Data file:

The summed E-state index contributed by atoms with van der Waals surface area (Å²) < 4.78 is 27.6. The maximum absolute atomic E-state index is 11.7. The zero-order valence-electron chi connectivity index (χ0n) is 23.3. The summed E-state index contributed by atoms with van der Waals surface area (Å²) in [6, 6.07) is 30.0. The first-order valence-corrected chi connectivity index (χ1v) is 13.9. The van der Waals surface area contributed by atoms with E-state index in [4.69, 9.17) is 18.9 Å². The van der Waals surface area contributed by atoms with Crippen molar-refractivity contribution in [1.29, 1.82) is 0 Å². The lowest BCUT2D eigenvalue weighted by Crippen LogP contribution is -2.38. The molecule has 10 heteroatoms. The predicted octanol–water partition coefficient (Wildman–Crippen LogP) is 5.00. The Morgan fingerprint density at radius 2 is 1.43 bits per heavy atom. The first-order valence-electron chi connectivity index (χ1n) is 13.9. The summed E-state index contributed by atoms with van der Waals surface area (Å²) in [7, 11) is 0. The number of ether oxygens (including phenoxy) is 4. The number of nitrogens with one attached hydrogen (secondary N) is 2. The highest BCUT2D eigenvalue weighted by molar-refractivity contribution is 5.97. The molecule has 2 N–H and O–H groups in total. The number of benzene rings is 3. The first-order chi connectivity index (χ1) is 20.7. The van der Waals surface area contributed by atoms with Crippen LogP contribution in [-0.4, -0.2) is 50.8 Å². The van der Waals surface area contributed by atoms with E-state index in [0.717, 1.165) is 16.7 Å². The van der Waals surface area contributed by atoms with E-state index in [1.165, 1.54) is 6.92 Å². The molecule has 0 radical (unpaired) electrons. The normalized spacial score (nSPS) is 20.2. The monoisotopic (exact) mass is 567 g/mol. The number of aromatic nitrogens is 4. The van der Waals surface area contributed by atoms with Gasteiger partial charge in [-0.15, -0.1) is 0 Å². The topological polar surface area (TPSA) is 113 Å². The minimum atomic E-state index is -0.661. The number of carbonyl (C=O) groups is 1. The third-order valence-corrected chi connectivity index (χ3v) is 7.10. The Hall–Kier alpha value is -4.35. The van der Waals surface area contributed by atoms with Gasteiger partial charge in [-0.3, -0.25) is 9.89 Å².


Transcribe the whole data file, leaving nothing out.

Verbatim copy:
The summed E-state index contributed by atoms with van der Waals surface area (Å²) < 4.78 is 27.6. The maximum absolute atomic E-state index is 11.7. The zero-order valence-electron chi connectivity index (χ0n) is 23.3. The summed E-state index contributed by atoms with van der Waals surface area (Å²) in [6, 6.07) is 30.0. The first-order valence-corrected chi connectivity index (χ1v) is 13.9. The van der Waals surface area contributed by atoms with E-state index in [4.69, 9.17) is 18.9 Å². The van der Waals surface area contributed by atoms with Crippen molar-refractivity contribution in [1.29, 1.82) is 0 Å². The lowest BCUT2D eigenvalue weighted by Crippen LogP contribution is -2.38. The molecule has 10 heteroatoms. The predicted octanol–water partition coefficient (Wildman–Crippen LogP) is 5.00. The Morgan fingerprint density at radius 2 is 1.43 bits per heavy atom. The first-order valence-electron chi connectivity index (χ1n) is 13.9. The summed E-state index contributed by atoms with van der Waals surface area (Å²) in [7, 11) is 0. The number of ether oxygens (including phenoxy) is 4. The number of nitrogens with one attached hydrogen (secondary N) is 2. The highest BCUT2D eigenvalue weighted by molar-refractivity contribution is 5.97. The molecule has 2 N–H and O–H groups in total. The number of benzene rings is 3. The first-order chi connectivity index (χ1) is 20.7. The van der Waals surface area contributed by atoms with Crippen LogP contribution in [-0.4, -0.2) is 50.8 Å². The van der Waals surface area contributed by atoms with E-state index in [0.717, 1.165) is 16.7 Å². The van der Waals surface area contributed by atoms with E-state index in [1.165, 1.54) is 6.92 Å². The molecule has 0 radical (unpaired) electrons. The normalized spacial score (nSPS) is 20.2. The monoisotopic (exact) mass is 567 g/mol. The number of aromatic nitrogens is 4. The van der Waals surface area contributed by atoms with Gasteiger partial charge in [-0.15, -0.1) is 0 Å². The topological polar surface area (TPSA) is 113 Å². The minimum atomic E-state index is -0.661. The number of carbonyl (C=O) groups is 1. The third-order valence-corrected chi connectivity index (χ3v) is 7.10. The Hall–Kier alpha value is -4.35. The van der Waals surface area contributed by atoms with Gasteiger partial charge in [-0.3, -0.25) is 9.89 Å².